I don't think MTB is in a decline. Seems to me like it plateaued several years ago and I figure it will stay steady as we go forward. Maybe the plateau seemed like a decline compared to road bikes becoming popular again due to the Lance effect. Kinda like in the early 90s when you couldn't give away a road bike, but MTBs flew out the door. When I saw a road bike in Target a couple years ago, I just about spit Starbucks all over the place.
As for subforum views, most SS/fixed riders type WAY more than they ride, it's a fact.
1980ish Free Spirit Sunbird fixed * 1996 Mongoose IBOC Zero-G * 1995ish Park Pre Pro 825 * 1997 KHS Comp * 1990-ish Scapin * Lemond Buenos Aires Triple
Go to mtbr.com.
As for the social/hptsters thing, I have found that mountain biking is built up from people of all walks of life, and styles of social behaviors.
Do you know what Google is?
I typed in "Manitou SX manual" and the very first hit was the .pdf service manual for your fork.
With respect to some of the other posters in this thread, I disagree that mountain bike geometry and frame construction has radically changed in the last decade. Most of those changes have come in the area of all-mountain and FS bikes, which is not relevant to a discussion regarding an old Stumpy.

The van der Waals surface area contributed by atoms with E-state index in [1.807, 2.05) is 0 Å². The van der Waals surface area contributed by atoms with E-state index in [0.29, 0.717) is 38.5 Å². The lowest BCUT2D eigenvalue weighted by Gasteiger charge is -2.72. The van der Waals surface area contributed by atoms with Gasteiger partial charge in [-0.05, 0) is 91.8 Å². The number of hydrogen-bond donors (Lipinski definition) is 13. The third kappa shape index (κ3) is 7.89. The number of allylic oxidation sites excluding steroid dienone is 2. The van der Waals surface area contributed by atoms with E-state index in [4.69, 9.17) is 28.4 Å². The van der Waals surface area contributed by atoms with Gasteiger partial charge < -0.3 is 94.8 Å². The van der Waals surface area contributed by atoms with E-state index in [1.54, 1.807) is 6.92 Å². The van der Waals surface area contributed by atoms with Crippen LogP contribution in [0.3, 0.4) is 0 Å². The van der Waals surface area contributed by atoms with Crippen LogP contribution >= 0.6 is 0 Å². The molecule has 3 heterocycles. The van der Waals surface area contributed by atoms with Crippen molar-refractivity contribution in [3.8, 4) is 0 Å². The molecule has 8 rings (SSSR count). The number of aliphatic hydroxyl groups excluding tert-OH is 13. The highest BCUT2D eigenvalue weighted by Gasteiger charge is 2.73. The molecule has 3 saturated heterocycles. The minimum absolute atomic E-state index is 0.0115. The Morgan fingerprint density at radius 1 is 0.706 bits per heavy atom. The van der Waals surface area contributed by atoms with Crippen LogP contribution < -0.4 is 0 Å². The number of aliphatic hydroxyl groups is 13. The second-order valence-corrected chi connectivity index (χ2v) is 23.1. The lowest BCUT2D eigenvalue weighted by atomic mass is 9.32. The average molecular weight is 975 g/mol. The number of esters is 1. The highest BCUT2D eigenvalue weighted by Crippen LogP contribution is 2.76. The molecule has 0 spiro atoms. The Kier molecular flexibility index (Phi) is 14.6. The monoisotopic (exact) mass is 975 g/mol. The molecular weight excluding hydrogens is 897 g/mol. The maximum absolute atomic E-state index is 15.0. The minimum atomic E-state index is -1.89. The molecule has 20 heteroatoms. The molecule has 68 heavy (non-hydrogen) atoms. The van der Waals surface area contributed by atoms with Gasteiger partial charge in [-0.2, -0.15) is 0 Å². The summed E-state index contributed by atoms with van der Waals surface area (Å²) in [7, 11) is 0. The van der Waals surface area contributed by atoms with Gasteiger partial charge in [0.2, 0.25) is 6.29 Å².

The M2 was specced very very well. It is a much better bike than anything you can buy new under four figures, with the possible exception of the fork. Regardless, the fork is completely adequate.
If this is your first mtb, I think it's safe to say it is a much better bike than you are a rider. I say this not to offend you, simply to put your mind at ease - just fix it and ride it.
Buying an old Stumpy instead of a new or newer Hardrock was probably a good move. The comment about an M2 being better than anything new under 4 figures is just plain incorrect. As an example, the new Rockhopper is an M4 and under four figures. (Duh!)
Obtaining info on BF to restore an old bike is no problem. The problem is, your bike is not old enough. The C&V forum will help anyone restoring an old bike, but an M2 is just not considered old. Maybe a steel Stumpy might make it.